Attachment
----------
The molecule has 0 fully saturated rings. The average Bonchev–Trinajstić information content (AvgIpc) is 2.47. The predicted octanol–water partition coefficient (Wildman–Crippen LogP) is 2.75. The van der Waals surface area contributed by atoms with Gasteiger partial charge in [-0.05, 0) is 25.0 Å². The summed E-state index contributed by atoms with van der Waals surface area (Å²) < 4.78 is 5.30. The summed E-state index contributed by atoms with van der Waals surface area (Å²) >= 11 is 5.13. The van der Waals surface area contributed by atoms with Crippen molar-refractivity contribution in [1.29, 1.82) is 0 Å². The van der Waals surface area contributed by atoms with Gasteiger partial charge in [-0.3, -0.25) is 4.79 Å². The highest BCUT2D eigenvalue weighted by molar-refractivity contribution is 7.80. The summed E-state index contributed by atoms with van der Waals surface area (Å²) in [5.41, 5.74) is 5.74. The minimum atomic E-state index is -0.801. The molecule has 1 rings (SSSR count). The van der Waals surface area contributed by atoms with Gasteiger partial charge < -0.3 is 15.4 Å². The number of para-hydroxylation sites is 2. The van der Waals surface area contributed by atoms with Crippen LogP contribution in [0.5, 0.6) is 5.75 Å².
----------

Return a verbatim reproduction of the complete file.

The molecule has 0 fully saturated rings. The average Bonchev–Trinajstić information content (AvgIpc) is 2.47. The predicted octanol–water partition coefficient (Wildman–Crippen LogP) is 2.75. The van der Waals surface area contributed by atoms with Gasteiger partial charge in [-0.05, 0) is 25.0 Å². The summed E-state index contributed by atoms with van der Waals surface area (Å²) < 4.78 is 5.30. The summed E-state index contributed by atoms with van der Waals surface area (Å²) >= 11 is 5.13. The van der Waals surface area contributed by atoms with Crippen molar-refractivity contribution in [1.29, 1.82) is 0 Å². The van der Waals surface area contributed by atoms with Gasteiger partial charge in [-0.3, -0.25) is 4.79 Å². The highest BCUT2D eigenvalue weighted by molar-refractivity contribution is 7.80. The summed E-state index contributed by atoms with van der Waals surface area (Å²) in [5.41, 5.74) is 5.74. The minimum atomic E-state index is -0.801. The molecule has 1 rings (SSSR count). The van der Waals surface area contributed by atoms with Gasteiger partial charge < -0.3 is 15.4 Å². The number of para-hydroxylation sites is 2. The van der Waals surface area contributed by atoms with Crippen LogP contribution in [0.5, 0.6) is 5.75 Å².